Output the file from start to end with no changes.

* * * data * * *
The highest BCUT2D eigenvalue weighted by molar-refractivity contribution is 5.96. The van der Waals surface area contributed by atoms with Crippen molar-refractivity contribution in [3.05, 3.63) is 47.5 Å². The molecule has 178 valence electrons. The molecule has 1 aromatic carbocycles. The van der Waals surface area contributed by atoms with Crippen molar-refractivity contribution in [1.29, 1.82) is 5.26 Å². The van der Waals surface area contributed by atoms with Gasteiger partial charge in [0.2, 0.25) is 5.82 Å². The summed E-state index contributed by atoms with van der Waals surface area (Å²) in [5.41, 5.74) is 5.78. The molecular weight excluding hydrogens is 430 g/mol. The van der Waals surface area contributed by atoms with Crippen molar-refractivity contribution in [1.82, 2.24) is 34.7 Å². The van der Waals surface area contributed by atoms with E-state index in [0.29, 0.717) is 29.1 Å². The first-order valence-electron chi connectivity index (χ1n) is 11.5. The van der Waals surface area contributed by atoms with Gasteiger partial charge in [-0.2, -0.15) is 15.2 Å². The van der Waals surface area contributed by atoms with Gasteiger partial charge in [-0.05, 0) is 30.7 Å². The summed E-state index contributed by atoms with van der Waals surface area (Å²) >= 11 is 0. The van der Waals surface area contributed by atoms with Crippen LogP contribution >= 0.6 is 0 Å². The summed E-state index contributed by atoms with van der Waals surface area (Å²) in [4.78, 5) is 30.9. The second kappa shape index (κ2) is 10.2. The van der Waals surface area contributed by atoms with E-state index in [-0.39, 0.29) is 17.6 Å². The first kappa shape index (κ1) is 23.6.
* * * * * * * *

The highest BCUT2D eigenvalue weighted by molar-refractivity contribution is 5.96. The van der Waals surface area contributed by atoms with Crippen molar-refractivity contribution in [3.05, 3.63) is 47.5 Å². The molecule has 178 valence electrons. The molecule has 1 aromatic carbocycles. The van der Waals surface area contributed by atoms with Crippen molar-refractivity contribution in [1.29, 1.82) is 5.26 Å². The van der Waals surface area contributed by atoms with Gasteiger partial charge in [0.2, 0.25) is 5.82 Å². The summed E-state index contributed by atoms with van der Waals surface area (Å²) in [5.41, 5.74) is 5.78. The molecular weight excluding hydrogens is 430 g/mol. The van der Waals surface area contributed by atoms with Crippen molar-refractivity contribution in [1.82, 2.24) is 34.7 Å². The van der Waals surface area contributed by atoms with E-state index in [0.29, 0.717) is 29.1 Å². The first-order valence-electron chi connectivity index (χ1n) is 11.5. The van der Waals surface area contributed by atoms with Gasteiger partial charge in [-0.2, -0.15) is 15.2 Å². The van der Waals surface area contributed by atoms with Gasteiger partial charge in [-0.05, 0) is 30.7 Å². The summed E-state index contributed by atoms with van der Waals surface area (Å²) >= 11 is 0. The van der Waals surface area contributed by atoms with Crippen LogP contribution >= 0.6 is 0 Å². The summed E-state index contributed by atoms with van der Waals surface area (Å²) in [4.78, 5) is 30.9. The second kappa shape index (κ2) is 10.2. The van der Waals surface area contributed by atoms with E-state index in [-0.39, 0.29) is 17.6 Å². The first kappa shape index (κ1) is 23.6.